Meriden residents should re-elect Kevin Scarpati as mayor. Should they follow that recommendation, the 34-year-old Scarpati would be on his way to a fifth term as well as celebrating a double victory: He’s getting married this month, to Shelby Verrone-Webb.
Scarpati has shown that a lot can be accomplished with the comparatively lesser influence offered to the role of mayor in Meriden. He has used the role in part as a bully pulpit to advocate for the causes he supports. Nowhere has that been more in evidence than in Scarpati’s support for Meriden senior citizens. It is not a stretch to say the move toward a new senior center, now designated for the site of old medical office buildings on Cook Avenue, would have gone nowhere without his constant influence. When city councilors appeared willing to balk at making a commitment, the mayor’s prodding pushed the project forward. The result is that city seniors, a significant part of the overall city population, can look forward finally to a senior center they deserve.
Scarpati is an unaffiliated candidate who has the endorsement of the Democratic Party. His experience in local government is rich for someone in his mid-30s. He’s served on the school board and the City Council, and has been involved in community organizations. His experience has helped shape his involvement as a member of the committee making recommendations for how Meriden should best spend its allocation from the American Rescue Plan Act.
Scarpati can also add a new public library and the continued development of the Meriden Green as developments to take pride in.
Scarpati’s opponent, Republican-backed Kurt Hourigan, is a lifelong city resident with good ideas and aims, including improving communication with the public. The situation with Meriden’s tax assessor, whose employment was recently terminated, was cited.
"As mayor I will strive to give the residents a voice once again in Meriden's future,” he said. “That includes increasing communications and improving customer service between City Hall and the public which they serve. I will work to help restore a positive image of Meriden."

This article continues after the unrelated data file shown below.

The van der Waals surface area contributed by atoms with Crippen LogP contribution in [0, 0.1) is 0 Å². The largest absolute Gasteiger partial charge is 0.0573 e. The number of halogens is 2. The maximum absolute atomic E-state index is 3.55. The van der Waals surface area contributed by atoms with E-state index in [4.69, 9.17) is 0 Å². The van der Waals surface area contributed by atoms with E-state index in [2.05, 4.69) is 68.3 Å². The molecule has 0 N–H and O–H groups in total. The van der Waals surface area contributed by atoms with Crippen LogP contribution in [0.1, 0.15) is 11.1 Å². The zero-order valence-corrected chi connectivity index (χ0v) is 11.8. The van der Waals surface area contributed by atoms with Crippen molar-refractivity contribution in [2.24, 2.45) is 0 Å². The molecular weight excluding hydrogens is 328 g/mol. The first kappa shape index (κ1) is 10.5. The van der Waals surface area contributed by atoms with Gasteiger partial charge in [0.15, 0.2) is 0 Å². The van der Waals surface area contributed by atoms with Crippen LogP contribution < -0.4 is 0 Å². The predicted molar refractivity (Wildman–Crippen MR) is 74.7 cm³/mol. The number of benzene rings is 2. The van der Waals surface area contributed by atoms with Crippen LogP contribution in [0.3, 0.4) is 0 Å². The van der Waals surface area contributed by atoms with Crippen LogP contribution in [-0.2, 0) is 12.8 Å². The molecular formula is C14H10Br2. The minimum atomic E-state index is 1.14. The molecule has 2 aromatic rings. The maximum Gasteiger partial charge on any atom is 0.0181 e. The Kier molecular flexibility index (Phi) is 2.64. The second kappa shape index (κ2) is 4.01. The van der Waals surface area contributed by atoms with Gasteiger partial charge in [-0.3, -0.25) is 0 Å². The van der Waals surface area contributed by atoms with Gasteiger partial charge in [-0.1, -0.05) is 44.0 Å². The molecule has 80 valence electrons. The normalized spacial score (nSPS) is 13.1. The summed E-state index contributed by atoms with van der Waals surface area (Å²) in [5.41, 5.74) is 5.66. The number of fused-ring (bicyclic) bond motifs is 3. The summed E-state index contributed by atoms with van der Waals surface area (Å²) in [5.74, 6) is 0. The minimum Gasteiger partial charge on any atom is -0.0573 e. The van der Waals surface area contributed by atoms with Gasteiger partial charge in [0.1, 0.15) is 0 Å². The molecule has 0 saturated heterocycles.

While there are voters who will no doubt embrace this approach, it doesn’t add up to a compelling enough reason to oust an incumbent who has been serving Meriden in an admirable way since 2015.
Voters in Meriden will also be shaping a new City Council and Board of Education. Candidates we’d like to see return to office, and newcomers we find worth supporting, include the following:
At-large incumbent Michael S. Rohde has so much experience serving Meriden it’s hard to know where to start. The Democrat is also a former mayor, which adds up to 26 years of experience as a councilor or mayor. He’s a co-founder of the Meriden Farmers Market and known for other initiatives, but most importantly he’s the public figure behind Meriden’s remarkable flood control work.
Sonya Jelks may be subject to scrutiny and criticism, for delaying a recent vote on appointing a council liaison to a community watchdog committee, for example, but that also goes with the territory of council majority leader. One thing the Democrat has brought to representing Area 1 is strong advocacy for residents who have not always been given a voice.
Voters should consider Joe Scaramuzzo and Kirsten Misner, Democrats vying for council seats in Area 2 and Area 4, respectively. Voting for Misner is voting to unseat Republican Michael Carabetta, who won notoriety a couple of years ago by organizing a referendum to defeat a council-approved tax increase.
At-large candidates worth supporting include Democrat Chad Cardillo, a social studies teacher at Maloney High School, who has an eye out for students as well as supporting seniors.
Those looking to back a conservative approach have solid at-large candidates to support in Republicans Sean McDonald and Elain Cariati. McDonald is a former Republican Town Committee Chairman, and Cariati the current chair, who faced off against Scarpati in the mayoral race two years ago.
Republican Rob Kosienski should be returned to the school board, where he has served admirably as its chair. Republican Elmer A. Gonzales is also an incumbent who has earned re-election. Non-incumbents worth supporting are Democrats Diadette Hernández, Enileika López-Riddle and Nickimmy Hayes.
The race for city clerk entails a challenge to Republican incumbent Denise Grandy by Michael Cardona, a city councilor and deputy mayor. Residents would be well served by either candidate, though Grandy has the experience.